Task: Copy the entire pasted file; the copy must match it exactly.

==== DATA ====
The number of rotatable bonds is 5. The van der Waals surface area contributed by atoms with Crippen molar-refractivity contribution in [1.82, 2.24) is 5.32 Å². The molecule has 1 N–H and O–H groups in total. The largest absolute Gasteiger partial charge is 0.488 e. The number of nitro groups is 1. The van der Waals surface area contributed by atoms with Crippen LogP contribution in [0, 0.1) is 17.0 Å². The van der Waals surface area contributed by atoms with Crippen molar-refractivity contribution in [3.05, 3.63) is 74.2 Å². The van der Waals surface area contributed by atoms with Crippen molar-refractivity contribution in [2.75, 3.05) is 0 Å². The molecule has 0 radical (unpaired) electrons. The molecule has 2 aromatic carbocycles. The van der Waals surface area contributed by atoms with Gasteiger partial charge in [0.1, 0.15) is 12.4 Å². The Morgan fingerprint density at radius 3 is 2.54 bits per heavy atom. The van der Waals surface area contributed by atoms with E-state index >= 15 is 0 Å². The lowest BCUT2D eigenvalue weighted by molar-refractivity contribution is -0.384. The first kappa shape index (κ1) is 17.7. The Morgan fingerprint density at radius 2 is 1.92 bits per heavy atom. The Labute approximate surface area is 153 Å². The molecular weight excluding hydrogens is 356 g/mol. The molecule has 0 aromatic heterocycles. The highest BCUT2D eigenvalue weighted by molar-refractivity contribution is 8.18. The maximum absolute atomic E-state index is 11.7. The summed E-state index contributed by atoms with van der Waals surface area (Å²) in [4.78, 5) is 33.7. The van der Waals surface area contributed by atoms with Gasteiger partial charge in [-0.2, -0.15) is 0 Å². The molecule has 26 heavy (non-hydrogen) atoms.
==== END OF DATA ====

The number of rotatable bonds is 5. The van der Waals surface area contributed by atoms with Crippen molar-refractivity contribution in [1.82, 2.24) is 5.32 Å². The molecule has 1 N–H and O–H groups in total. The largest absolute Gasteiger partial charge is 0.488 e. The number of nitro groups is 1. The van der Waals surface area contributed by atoms with Crippen LogP contribution in [0, 0.1) is 17.0 Å². The van der Waals surface area contributed by atoms with Crippen molar-refractivity contribution in [3.05, 3.63) is 74.2 Å². The van der Waals surface area contributed by atoms with Crippen molar-refractivity contribution in [2.75, 3.05) is 0 Å². The molecule has 0 radical (unpaired) electrons. The molecule has 2 aromatic carbocycles. The van der Waals surface area contributed by atoms with Gasteiger partial charge in [0.1, 0.15) is 12.4 Å². The Morgan fingerprint density at radius 3 is 2.54 bits per heavy atom. The van der Waals surface area contributed by atoms with E-state index >= 15 is 0 Å². The lowest BCUT2D eigenvalue weighted by molar-refractivity contribution is -0.384. The first kappa shape index (κ1) is 17.7. The Morgan fingerprint density at radius 2 is 1.92 bits per heavy atom. The Labute approximate surface area is 153 Å². The molecular weight excluding hydrogens is 356 g/mol. The molecule has 0 aromatic heterocycles. The highest BCUT2D eigenvalue weighted by molar-refractivity contribution is 8.18. The maximum absolute atomic E-state index is 11.7. The summed E-state index contributed by atoms with van der Waals surface area (Å²) in [4.78, 5) is 33.7. The van der Waals surface area contributed by atoms with Gasteiger partial charge in [-0.2, -0.15) is 0 Å². The molecule has 26 heavy (non-hydrogen) atoms.